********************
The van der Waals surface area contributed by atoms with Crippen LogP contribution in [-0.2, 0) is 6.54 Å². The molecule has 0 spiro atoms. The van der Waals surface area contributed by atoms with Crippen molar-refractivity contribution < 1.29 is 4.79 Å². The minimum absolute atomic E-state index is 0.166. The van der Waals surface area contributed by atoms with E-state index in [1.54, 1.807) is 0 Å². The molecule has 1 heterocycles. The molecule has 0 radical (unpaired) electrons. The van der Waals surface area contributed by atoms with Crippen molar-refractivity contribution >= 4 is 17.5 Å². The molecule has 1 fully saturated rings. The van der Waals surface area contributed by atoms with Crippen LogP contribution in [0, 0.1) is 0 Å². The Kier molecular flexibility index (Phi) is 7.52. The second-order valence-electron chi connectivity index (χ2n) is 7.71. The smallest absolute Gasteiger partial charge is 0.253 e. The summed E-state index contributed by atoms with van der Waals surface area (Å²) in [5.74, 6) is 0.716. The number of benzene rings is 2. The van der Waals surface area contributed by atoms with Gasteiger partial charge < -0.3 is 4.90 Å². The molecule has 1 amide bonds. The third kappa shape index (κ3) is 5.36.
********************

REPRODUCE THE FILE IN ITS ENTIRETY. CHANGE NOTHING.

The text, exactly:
The van der Waals surface area contributed by atoms with Crippen LogP contribution in [-0.2, 0) is 6.54 Å². The molecule has 0 spiro atoms. The van der Waals surface area contributed by atoms with Crippen molar-refractivity contribution < 1.29 is 4.79 Å². The minimum absolute atomic E-state index is 0.166. The van der Waals surface area contributed by atoms with E-state index in [1.54, 1.807) is 0 Å². The molecule has 1 heterocycles. The molecule has 0 radical (unpaired) electrons. The van der Waals surface area contributed by atoms with Crippen molar-refractivity contribution >= 4 is 17.5 Å². The molecule has 1 fully saturated rings. The van der Waals surface area contributed by atoms with Crippen LogP contribution in [0, 0.1) is 0 Å². The Kier molecular flexibility index (Phi) is 7.52. The second-order valence-electron chi connectivity index (χ2n) is 7.71. The smallest absolute Gasteiger partial charge is 0.253 e. The summed E-state index contributed by atoms with van der Waals surface area (Å²) in [5.74, 6) is 0.716. The number of benzene rings is 2. The van der Waals surface area contributed by atoms with Gasteiger partial charge < -0.3 is 4.90 Å². The molecule has 1 amide bonds. The third kappa shape index (κ3) is 5.36.